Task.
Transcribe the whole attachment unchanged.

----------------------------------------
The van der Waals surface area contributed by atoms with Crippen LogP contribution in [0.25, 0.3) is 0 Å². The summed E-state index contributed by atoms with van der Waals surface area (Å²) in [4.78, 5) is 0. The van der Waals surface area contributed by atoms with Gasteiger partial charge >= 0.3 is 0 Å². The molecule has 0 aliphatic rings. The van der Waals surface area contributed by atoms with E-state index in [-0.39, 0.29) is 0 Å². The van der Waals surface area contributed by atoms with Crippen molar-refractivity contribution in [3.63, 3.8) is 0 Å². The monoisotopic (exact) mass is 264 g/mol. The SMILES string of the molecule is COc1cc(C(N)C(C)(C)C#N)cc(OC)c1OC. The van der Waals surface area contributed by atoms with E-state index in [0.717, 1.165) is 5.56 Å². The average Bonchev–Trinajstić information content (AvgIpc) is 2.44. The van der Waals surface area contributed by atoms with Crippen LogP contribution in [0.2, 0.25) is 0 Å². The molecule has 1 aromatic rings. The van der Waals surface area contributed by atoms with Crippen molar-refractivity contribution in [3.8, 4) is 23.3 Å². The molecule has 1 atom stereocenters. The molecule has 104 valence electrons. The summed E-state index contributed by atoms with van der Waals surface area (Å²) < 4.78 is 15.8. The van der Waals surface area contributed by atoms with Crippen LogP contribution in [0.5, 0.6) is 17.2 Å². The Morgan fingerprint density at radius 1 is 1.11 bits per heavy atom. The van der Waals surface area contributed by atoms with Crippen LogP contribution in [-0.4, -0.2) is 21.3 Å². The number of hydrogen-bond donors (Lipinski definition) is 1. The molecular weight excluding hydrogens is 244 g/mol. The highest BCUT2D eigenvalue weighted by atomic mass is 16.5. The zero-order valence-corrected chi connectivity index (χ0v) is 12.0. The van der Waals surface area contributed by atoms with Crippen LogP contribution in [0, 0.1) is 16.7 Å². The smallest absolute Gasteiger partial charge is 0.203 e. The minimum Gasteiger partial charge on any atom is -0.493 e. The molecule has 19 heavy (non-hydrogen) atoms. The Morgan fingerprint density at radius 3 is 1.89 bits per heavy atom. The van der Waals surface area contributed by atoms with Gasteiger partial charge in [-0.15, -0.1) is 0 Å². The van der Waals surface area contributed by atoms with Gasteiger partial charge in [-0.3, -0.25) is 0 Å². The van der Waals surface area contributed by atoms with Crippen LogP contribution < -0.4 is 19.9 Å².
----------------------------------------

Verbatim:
The van der Waals surface area contributed by atoms with Crippen LogP contribution in [0.25, 0.3) is 0 Å². The summed E-state index contributed by atoms with van der Waals surface area (Å²) in [4.78, 5) is 0. The van der Waals surface area contributed by atoms with Gasteiger partial charge >= 0.3 is 0 Å². The molecule has 0 aliphatic rings. The van der Waals surface area contributed by atoms with E-state index in [-0.39, 0.29) is 0 Å². The van der Waals surface area contributed by atoms with Crippen molar-refractivity contribution in [3.63, 3.8) is 0 Å². The monoisotopic (exact) mass is 264 g/mol. The SMILES string of the molecule is COc1cc(C(N)C(C)(C)C#N)cc(OC)c1OC. The van der Waals surface area contributed by atoms with E-state index in [0.717, 1.165) is 5.56 Å². The average Bonchev–Trinajstić information content (AvgIpc) is 2.44. The van der Waals surface area contributed by atoms with Crippen LogP contribution in [0.2, 0.25) is 0 Å². The molecule has 1 aromatic rings. The van der Waals surface area contributed by atoms with Crippen molar-refractivity contribution in [3.8, 4) is 23.3 Å². The molecule has 1 atom stereocenters. The molecule has 104 valence electrons. The summed E-state index contributed by atoms with van der Waals surface area (Å²) < 4.78 is 15.8. The van der Waals surface area contributed by atoms with Crippen LogP contribution in [0.5, 0.6) is 17.2 Å². The Morgan fingerprint density at radius 1 is 1.11 bits per heavy atom. The van der Waals surface area contributed by atoms with Crippen LogP contribution in [-0.4, -0.2) is 21.3 Å². The number of hydrogen-bond donors (Lipinski definition) is 1. The molecular weight excluding hydrogens is 244 g/mol. The highest BCUT2D eigenvalue weighted by atomic mass is 16.5. The zero-order valence-corrected chi connectivity index (χ0v) is 12.0. The van der Waals surface area contributed by atoms with Crippen LogP contribution in [0, 0.1) is 16.7 Å². The smallest absolute Gasteiger partial charge is 0.203 e. The minimum Gasteiger partial charge on any atom is -0.493 e. The molecule has 19 heavy (non-hydrogen) atoms. The Morgan fingerprint density at radius 3 is 1.89 bits per heavy atom. The van der Waals surface area contributed by atoms with Gasteiger partial charge in [-0.15, -0.1) is 0 Å². The van der Waals surface area contributed by atoms with Gasteiger partial charge in [-0.3, -0.25) is 0 Å². The van der Waals surface area contributed by atoms with Crippen LogP contribution < -0.4 is 19.9 Å².